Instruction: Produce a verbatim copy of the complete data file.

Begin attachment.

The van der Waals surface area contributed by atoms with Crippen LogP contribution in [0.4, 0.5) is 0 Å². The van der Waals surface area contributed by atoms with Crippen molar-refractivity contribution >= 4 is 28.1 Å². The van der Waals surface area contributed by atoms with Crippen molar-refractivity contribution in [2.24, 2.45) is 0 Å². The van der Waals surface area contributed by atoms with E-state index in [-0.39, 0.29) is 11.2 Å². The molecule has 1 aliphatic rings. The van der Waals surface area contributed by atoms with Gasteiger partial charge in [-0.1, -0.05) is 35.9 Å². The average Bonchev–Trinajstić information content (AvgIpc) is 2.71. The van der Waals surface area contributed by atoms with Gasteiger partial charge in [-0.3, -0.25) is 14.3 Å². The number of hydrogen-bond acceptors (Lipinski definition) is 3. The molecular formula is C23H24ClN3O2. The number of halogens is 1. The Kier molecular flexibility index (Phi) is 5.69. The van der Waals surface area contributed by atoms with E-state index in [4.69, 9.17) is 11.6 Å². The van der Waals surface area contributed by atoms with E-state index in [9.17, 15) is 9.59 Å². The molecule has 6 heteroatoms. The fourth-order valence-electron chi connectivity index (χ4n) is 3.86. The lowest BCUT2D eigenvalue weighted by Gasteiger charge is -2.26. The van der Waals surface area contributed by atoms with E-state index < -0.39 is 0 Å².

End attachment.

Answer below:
The van der Waals surface area contributed by atoms with Crippen LogP contribution in [0.4, 0.5) is 0 Å². The van der Waals surface area contributed by atoms with Crippen molar-refractivity contribution >= 4 is 28.1 Å². The van der Waals surface area contributed by atoms with Crippen molar-refractivity contribution in [2.24, 2.45) is 0 Å². The van der Waals surface area contributed by atoms with E-state index in [-0.39, 0.29) is 11.2 Å². The molecule has 1 aliphatic rings. The van der Waals surface area contributed by atoms with Gasteiger partial charge in [-0.1, -0.05) is 35.9 Å². The average Bonchev–Trinajstić information content (AvgIpc) is 2.71. The van der Waals surface area contributed by atoms with Gasteiger partial charge in [-0.3, -0.25) is 14.3 Å². The number of hydrogen-bond acceptors (Lipinski definition) is 3. The molecular formula is C23H24ClN3O2. The number of halogens is 1. The Kier molecular flexibility index (Phi) is 5.69. The van der Waals surface area contributed by atoms with E-state index in [4.69, 9.17) is 11.6 Å². The van der Waals surface area contributed by atoms with E-state index in [9.17, 15) is 9.59 Å². The molecule has 6 heteroatoms. The fourth-order valence-electron chi connectivity index (χ4n) is 3.86. The lowest BCUT2D eigenvalue weighted by Gasteiger charge is -2.26. The van der Waals surface area contributed by atoms with E-state index < -0.39 is 0 Å².